The restaurant is, in particular, a destination for those craving the texture and taste of Indian street food called chaat — because, while it's not easy to find chaat done well in metro Phoenix, you certainly need not travel to Delhi for the experience. The restaurant's menu is displayed in alternating colors of orange and white (the colors are a deliberate reflection of the Indian flag) and most choices involve spices like turmeric, garam masala, red chili pepper, and cardamom. Similar to vendors in India, ordering involves little fuss and low prices. Just pick your favorite chaat or other item, indicate your spice level (mild, medium, or hot) and wait for your number to be called.
For the uninitiated, chaat is an Indian savory snack which originates from Uttar Pradesh, but now is prevalent in all parts of the country. Om Bistro offers the popular Delhi chaat, a classic Indian street food dish made from a medley of deep-fried whole-wheat crisps topped with potato, garbanzo beans, moong lentils, and onions, and drizzled with tamarind, mint, and garlic chutneys. It's a mixture of sweet and spicy, crunchy and soft, all of which lend to a potpourri of satisfying flavors.
Pani puri is another favorite — a small, fried whole-wheat puff shell containing potatoes, moong beans, and tamarind chutney gets dipped into a spicy mixture of masala water. To enjoy pani puri, devour the entire bite-size shell at once. And don't worry about being rude; a key element of eating chaat food is how you eat it, and using your fingers is a part of the experience. It's reminiscent of the hustle on the crowded pathways of Bombay, since street food is the consummate grab-and-go dining.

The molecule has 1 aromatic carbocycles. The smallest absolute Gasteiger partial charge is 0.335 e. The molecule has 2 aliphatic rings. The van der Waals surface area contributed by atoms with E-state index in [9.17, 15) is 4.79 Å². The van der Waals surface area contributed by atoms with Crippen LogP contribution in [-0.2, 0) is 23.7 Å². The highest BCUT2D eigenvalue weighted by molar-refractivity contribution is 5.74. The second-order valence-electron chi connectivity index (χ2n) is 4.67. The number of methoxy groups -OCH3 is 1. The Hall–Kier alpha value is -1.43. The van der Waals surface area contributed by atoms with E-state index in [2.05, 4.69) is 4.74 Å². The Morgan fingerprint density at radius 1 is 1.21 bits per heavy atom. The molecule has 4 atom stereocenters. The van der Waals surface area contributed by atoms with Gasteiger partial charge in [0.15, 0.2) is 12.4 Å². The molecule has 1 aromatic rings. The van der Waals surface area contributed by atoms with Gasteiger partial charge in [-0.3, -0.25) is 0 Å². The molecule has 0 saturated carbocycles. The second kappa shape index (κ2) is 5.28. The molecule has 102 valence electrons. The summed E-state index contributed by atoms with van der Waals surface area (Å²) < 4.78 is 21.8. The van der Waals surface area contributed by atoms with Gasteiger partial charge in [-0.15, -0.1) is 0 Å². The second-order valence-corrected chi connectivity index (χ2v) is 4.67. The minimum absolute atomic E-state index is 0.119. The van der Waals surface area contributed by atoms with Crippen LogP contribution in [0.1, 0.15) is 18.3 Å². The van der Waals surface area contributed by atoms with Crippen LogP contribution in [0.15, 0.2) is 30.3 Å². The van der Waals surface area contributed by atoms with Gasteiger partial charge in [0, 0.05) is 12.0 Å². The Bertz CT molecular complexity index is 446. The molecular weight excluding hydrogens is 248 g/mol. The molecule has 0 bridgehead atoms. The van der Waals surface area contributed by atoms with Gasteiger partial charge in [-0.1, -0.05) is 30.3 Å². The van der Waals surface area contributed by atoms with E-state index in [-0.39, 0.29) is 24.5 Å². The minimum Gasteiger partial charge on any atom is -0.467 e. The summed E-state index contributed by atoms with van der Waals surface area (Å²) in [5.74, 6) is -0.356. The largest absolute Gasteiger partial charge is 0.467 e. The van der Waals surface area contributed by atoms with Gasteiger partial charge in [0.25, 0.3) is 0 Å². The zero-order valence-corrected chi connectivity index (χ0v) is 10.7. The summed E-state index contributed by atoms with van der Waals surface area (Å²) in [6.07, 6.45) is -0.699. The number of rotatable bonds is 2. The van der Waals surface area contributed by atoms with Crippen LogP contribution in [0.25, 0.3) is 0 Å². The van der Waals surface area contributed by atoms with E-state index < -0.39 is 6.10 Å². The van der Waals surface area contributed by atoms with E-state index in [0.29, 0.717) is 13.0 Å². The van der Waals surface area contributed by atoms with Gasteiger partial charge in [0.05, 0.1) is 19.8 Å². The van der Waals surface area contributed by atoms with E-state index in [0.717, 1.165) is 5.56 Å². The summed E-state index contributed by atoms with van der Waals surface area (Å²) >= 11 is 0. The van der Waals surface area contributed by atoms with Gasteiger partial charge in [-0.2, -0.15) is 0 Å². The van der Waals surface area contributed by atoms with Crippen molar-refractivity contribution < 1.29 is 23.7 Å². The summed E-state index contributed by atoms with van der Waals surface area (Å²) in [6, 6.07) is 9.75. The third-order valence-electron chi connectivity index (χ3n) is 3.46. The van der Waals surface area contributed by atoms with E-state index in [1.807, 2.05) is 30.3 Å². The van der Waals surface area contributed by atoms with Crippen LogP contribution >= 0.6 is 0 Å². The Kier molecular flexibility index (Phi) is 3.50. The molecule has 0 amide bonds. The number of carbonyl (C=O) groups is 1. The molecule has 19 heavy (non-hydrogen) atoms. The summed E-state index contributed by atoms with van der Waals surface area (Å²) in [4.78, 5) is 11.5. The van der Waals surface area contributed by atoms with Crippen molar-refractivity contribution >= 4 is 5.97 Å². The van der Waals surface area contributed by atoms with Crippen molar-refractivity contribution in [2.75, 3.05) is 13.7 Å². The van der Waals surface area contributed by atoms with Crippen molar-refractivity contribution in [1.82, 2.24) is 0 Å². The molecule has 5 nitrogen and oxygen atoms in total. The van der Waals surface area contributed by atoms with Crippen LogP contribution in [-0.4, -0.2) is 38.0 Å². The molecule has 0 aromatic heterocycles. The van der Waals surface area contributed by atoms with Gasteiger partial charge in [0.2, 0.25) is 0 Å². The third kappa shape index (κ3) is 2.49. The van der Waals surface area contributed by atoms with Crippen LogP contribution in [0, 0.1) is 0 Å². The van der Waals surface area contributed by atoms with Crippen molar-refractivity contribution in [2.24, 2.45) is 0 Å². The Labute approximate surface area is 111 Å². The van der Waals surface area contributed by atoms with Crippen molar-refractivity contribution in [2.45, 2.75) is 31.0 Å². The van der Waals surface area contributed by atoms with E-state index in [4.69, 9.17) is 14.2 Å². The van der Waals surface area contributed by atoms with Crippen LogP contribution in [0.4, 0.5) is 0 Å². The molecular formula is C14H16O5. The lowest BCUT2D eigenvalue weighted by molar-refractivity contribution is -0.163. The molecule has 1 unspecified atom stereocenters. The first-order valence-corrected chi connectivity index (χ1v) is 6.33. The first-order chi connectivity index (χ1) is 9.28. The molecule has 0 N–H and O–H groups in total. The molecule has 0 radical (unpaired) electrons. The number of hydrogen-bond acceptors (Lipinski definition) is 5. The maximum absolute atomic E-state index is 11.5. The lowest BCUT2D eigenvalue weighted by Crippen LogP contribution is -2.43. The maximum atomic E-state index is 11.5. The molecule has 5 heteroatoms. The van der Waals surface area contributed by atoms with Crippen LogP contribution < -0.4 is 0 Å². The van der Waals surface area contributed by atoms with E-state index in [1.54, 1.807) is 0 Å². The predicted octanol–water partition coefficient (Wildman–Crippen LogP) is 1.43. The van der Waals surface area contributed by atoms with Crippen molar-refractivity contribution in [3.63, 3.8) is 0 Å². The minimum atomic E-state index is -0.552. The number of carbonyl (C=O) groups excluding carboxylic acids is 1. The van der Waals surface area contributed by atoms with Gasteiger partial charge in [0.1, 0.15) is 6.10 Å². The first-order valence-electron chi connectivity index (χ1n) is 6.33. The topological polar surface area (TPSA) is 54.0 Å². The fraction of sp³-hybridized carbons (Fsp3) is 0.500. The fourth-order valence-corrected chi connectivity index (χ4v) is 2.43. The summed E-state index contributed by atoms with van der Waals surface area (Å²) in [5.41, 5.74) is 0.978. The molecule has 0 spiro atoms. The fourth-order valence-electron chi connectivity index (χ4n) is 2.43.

Although chaat is a key attraction at Om Bistro, the restaurant also offers South Indian specialties like dosa. An oversized but thin and crispy lentil crepe comes filled with a spicy pea, onion, and potato mix and served with coconut chutney and sambar. Adventurous diners have the option to fill the crepe with paneer, or farmers cheese; chocolate and cheese; or with Chinese noodles. For those with heartier appetites, dishes like paneer tikka masala, malai kofta, and other vegetable curries come paired with naan or rice.
As a bonus, every specialty offered on the menu is vegetarian, and chef Pariyush Choksi makes his entrees true to what he experienced in his native Ahmedabad. With no formal culinary training, Choksi learned how to cook by following his passion for creating pure vegetarian cuisine.
18631 North 19th Avenue, Phoenix
Tuesday-Thursday: 11 a.m. to 2:30 p.m., 5 to 9:30 p.m.
Friday: 11 a.m. to 2:30 p.m., 5 to 10 p.m.
Saturday: 11 a.m. to 3 p.m., 5 to 10 p.m.
Sunday: 11 a.m. to 3 p.m., 5 to 9:30 p.m.